A video released Wednesday by the Space Needle shows a drone crashing into the Seattle icon during the preparation for New Year’s.
Pyro technicians were startled when a drone crashed near them 575 feet above ground, Space Needle staff said.
“It looks like the drone tractor beam we installed on the Space Needle is working,” joked Ron Sevart, Space Needle CEO and President. “This is the third time we’ve recovered a drone on our property.”
Space Needle was not damaged, though the drone was. Seattle police recovered the drone, and the incident was reported to the Federal Aviation Administration.
Later this month, the Drone Advisory Committee is expected to help the FAA prioritize its efforts to integrate drones into the national airspace.
FAA Administrator Michael Huerta announced the creation of the DAC as a federal advisory committee in May 2016, and the DAC first met in September 2016.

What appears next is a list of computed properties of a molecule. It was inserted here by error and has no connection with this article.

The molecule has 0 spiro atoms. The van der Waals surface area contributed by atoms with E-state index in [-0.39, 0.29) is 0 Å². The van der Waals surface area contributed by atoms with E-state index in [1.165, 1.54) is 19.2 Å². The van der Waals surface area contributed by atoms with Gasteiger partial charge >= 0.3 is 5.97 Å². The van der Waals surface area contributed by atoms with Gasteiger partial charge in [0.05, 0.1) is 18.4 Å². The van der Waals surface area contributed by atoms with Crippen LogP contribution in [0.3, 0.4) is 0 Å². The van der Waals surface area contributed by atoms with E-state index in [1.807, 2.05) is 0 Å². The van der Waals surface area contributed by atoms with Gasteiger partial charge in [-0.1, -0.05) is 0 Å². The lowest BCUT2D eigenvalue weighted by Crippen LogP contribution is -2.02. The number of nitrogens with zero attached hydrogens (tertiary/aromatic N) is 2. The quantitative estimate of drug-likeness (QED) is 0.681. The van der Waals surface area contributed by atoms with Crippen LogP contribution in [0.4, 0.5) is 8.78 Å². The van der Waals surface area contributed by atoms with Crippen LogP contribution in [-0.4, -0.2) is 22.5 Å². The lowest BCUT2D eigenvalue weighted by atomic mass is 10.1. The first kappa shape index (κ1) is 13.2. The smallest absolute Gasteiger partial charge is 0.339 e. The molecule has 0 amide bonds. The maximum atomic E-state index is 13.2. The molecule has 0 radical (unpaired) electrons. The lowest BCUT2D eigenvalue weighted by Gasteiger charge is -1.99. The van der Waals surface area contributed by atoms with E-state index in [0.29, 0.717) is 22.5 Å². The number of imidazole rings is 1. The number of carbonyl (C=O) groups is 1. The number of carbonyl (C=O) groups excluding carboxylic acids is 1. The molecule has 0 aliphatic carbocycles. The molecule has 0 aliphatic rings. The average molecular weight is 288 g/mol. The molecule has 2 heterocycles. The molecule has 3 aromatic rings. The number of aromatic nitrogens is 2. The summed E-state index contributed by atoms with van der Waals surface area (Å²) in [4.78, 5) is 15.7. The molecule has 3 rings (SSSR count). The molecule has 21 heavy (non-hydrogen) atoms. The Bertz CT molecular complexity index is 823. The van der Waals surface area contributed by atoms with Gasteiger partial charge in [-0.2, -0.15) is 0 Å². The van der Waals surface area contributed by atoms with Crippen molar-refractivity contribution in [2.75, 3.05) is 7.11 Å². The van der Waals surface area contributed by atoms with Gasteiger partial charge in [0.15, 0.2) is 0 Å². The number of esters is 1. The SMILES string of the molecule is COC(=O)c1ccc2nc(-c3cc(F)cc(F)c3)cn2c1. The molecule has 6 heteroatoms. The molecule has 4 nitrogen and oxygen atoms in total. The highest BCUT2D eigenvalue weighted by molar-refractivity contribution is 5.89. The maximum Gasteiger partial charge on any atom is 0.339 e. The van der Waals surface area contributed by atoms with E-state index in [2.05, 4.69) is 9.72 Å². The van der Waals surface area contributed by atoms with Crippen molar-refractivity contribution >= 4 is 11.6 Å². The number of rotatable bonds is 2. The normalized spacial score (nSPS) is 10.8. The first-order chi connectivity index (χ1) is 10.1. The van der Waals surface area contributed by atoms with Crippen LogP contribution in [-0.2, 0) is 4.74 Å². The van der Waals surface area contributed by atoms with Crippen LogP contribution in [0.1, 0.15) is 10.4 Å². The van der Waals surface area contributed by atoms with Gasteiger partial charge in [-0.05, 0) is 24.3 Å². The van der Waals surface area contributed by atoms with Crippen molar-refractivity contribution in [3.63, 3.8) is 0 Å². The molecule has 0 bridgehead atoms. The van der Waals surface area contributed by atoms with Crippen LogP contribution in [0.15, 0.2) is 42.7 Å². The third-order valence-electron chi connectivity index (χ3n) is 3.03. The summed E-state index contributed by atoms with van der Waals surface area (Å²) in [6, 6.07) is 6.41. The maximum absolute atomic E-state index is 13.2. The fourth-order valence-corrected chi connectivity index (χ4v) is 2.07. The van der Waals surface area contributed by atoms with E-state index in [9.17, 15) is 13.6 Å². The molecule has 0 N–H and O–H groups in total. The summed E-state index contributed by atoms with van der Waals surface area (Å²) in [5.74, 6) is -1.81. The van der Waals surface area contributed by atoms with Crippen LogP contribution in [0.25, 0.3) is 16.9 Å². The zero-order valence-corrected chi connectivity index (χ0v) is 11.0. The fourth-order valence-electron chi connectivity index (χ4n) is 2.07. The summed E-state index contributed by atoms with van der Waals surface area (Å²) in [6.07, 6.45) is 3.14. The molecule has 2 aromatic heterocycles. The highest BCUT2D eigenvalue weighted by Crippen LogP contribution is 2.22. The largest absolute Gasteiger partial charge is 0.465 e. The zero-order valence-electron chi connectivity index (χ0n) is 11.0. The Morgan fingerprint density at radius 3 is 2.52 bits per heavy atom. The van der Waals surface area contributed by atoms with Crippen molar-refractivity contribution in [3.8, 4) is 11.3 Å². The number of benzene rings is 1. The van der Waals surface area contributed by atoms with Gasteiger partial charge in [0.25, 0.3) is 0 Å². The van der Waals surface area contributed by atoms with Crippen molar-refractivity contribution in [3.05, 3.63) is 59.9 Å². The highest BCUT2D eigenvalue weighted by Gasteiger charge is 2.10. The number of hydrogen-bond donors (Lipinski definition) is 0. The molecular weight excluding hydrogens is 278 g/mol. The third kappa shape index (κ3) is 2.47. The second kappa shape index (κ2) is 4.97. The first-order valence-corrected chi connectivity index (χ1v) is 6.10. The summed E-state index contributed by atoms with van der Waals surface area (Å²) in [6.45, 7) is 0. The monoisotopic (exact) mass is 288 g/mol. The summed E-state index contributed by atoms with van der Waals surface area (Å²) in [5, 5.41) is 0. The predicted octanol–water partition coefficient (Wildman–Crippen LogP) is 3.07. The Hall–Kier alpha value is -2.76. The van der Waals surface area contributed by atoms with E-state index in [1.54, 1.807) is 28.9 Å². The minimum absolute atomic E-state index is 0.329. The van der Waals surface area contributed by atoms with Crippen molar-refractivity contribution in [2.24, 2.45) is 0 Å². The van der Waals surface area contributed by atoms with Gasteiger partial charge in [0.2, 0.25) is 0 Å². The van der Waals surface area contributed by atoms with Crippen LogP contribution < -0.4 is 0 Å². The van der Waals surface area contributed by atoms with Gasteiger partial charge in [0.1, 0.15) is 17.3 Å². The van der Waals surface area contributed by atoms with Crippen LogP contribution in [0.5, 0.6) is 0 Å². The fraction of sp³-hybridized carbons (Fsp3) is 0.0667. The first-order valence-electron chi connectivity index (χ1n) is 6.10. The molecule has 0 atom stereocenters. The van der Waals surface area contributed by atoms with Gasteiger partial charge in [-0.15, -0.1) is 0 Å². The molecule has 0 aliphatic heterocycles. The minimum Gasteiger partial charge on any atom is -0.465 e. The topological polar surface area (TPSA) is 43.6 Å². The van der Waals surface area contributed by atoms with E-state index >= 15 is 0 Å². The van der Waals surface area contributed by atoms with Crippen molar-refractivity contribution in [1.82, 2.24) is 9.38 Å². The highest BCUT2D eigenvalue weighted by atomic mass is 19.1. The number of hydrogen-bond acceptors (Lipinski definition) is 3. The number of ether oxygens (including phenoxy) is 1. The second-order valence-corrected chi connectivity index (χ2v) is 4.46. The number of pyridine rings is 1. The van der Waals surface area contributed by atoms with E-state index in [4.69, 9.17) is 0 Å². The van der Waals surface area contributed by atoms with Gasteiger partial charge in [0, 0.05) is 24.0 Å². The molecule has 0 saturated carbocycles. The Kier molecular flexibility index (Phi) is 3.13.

Someone who wants to fly a drone or fun only has to register with the FAA and pledge not to fly it near airports, planes or stadiums.
But someone who wants to fly a drone for a business purpose, such as a photographer who wants to get an aerial view of a fire or a crime scene, would have to get a license.
Those licenses were first issued in August 2016. New federal rules attempted to make it easier for drone operators to legally fly the aircraft for businesses purposes.
Days after the licenses were available, the Federal Aviation Administration said 3,300 people signed up to take a pilots’ test Monday, and analysts expect to have more than 170,000 commercially licensed drone operators by the end of 2016.
Information from the KIRO7.com archive is included in this report.
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